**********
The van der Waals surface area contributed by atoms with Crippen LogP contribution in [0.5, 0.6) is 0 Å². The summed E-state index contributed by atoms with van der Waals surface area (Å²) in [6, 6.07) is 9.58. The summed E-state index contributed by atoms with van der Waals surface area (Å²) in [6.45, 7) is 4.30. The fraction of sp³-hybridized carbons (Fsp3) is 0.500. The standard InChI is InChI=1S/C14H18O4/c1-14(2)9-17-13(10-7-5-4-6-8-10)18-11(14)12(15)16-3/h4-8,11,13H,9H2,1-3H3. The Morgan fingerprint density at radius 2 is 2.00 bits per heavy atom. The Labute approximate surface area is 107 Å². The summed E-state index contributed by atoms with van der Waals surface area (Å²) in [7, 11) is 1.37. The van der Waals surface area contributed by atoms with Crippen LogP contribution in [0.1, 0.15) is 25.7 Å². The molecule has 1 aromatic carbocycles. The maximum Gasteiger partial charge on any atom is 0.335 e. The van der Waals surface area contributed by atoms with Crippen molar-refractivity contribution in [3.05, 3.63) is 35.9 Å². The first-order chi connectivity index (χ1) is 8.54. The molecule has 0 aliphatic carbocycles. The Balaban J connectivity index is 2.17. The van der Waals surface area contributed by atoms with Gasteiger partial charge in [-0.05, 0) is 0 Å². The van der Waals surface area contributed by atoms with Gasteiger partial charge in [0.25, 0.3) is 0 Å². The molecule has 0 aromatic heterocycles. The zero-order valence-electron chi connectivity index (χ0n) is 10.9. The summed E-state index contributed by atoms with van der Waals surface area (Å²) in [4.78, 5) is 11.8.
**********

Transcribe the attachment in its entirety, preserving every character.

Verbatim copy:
The van der Waals surface area contributed by atoms with Crippen LogP contribution in [0.5, 0.6) is 0 Å². The summed E-state index contributed by atoms with van der Waals surface area (Å²) in [6, 6.07) is 9.58. The summed E-state index contributed by atoms with van der Waals surface area (Å²) in [6.45, 7) is 4.30. The fraction of sp³-hybridized carbons (Fsp3) is 0.500. The standard InChI is InChI=1S/C14H18O4/c1-14(2)9-17-13(10-7-5-4-6-8-10)18-11(14)12(15)16-3/h4-8,11,13H,9H2,1-3H3. The Morgan fingerprint density at radius 2 is 2.00 bits per heavy atom. The Labute approximate surface area is 107 Å². The summed E-state index contributed by atoms with van der Waals surface area (Å²) in [7, 11) is 1.37. The van der Waals surface area contributed by atoms with Crippen LogP contribution in [0.1, 0.15) is 25.7 Å². The molecule has 1 aromatic carbocycles. The maximum Gasteiger partial charge on any atom is 0.335 e. The van der Waals surface area contributed by atoms with Crippen molar-refractivity contribution in [3.05, 3.63) is 35.9 Å². The first-order chi connectivity index (χ1) is 8.54. The molecule has 0 aliphatic carbocycles. The Balaban J connectivity index is 2.17. The van der Waals surface area contributed by atoms with Gasteiger partial charge in [-0.05, 0) is 0 Å². The van der Waals surface area contributed by atoms with Gasteiger partial charge in [0.25, 0.3) is 0 Å². The molecule has 0 aromatic heterocycles. The zero-order valence-electron chi connectivity index (χ0n) is 10.9. The summed E-state index contributed by atoms with van der Waals surface area (Å²) in [4.78, 5) is 11.8.